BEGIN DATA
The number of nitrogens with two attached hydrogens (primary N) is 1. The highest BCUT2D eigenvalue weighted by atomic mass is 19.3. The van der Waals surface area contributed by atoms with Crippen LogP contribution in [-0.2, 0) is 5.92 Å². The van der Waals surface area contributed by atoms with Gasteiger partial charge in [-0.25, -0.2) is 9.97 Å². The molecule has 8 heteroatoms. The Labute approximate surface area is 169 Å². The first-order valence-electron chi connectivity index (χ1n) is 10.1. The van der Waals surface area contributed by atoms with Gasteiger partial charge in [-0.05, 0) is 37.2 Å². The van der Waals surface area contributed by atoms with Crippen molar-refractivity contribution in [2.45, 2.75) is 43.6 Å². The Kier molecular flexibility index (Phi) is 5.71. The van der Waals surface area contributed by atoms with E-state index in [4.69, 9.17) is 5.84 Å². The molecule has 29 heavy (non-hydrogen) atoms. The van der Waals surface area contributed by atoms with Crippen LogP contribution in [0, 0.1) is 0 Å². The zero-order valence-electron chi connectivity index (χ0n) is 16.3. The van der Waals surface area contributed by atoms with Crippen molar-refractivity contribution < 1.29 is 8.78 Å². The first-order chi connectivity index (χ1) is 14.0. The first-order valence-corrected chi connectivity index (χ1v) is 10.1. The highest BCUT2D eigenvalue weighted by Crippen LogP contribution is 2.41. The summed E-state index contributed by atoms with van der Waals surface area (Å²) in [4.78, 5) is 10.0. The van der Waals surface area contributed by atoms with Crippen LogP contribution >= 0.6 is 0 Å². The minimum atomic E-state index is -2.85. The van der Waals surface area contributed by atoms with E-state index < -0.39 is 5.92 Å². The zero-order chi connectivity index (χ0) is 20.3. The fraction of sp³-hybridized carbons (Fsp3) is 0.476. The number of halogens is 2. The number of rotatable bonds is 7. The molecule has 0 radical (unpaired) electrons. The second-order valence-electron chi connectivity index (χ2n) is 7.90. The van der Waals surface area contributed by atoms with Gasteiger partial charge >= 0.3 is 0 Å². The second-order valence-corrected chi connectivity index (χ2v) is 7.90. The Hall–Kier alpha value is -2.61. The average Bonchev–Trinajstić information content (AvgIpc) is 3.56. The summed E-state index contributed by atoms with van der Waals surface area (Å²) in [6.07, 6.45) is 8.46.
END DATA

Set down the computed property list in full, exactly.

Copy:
The number of nitrogens with two attached hydrogens (primary N) is 1. The highest BCUT2D eigenvalue weighted by atomic mass is 19.3. The van der Waals surface area contributed by atoms with Crippen LogP contribution in [-0.2, 0) is 5.92 Å². The van der Waals surface area contributed by atoms with Gasteiger partial charge in [-0.25, -0.2) is 9.97 Å². The molecule has 8 heteroatoms. The Labute approximate surface area is 169 Å². The first-order valence-electron chi connectivity index (χ1n) is 10.1. The van der Waals surface area contributed by atoms with Gasteiger partial charge in [-0.05, 0) is 37.2 Å². The van der Waals surface area contributed by atoms with Crippen molar-refractivity contribution in [2.45, 2.75) is 43.6 Å². The Kier molecular flexibility index (Phi) is 5.71. The van der Waals surface area contributed by atoms with E-state index in [4.69, 9.17) is 5.84 Å². The molecule has 29 heavy (non-hydrogen) atoms. The van der Waals surface area contributed by atoms with Crippen LogP contribution in [0, 0.1) is 0 Å². The zero-order valence-electron chi connectivity index (χ0n) is 16.3. The van der Waals surface area contributed by atoms with Crippen molar-refractivity contribution < 1.29 is 8.78 Å². The first-order chi connectivity index (χ1) is 14.0. The first-order valence-corrected chi connectivity index (χ1v) is 10.1. The highest BCUT2D eigenvalue weighted by Crippen LogP contribution is 2.41. The summed E-state index contributed by atoms with van der Waals surface area (Å²) in [4.78, 5) is 10.0. The van der Waals surface area contributed by atoms with Crippen LogP contribution >= 0.6 is 0 Å². The minimum atomic E-state index is -2.85. The van der Waals surface area contributed by atoms with E-state index < -0.39 is 5.92 Å². The zero-order chi connectivity index (χ0) is 20.3. The fraction of sp³-hybridized carbons (Fsp3) is 0.476. The number of halogens is 2. The number of rotatable bonds is 7. The molecule has 0 radical (unpaired) electrons. The second-order valence-electron chi connectivity index (χ2n) is 7.90. The van der Waals surface area contributed by atoms with Gasteiger partial charge >= 0.3 is 0 Å². The second-order valence-corrected chi connectivity index (χ2v) is 7.90. The Hall–Kier alpha value is -2.61. The average Bonchev–Trinajstić information content (AvgIpc) is 3.56. The summed E-state index contributed by atoms with van der Waals surface area (Å²) in [6.07, 6.45) is 8.46.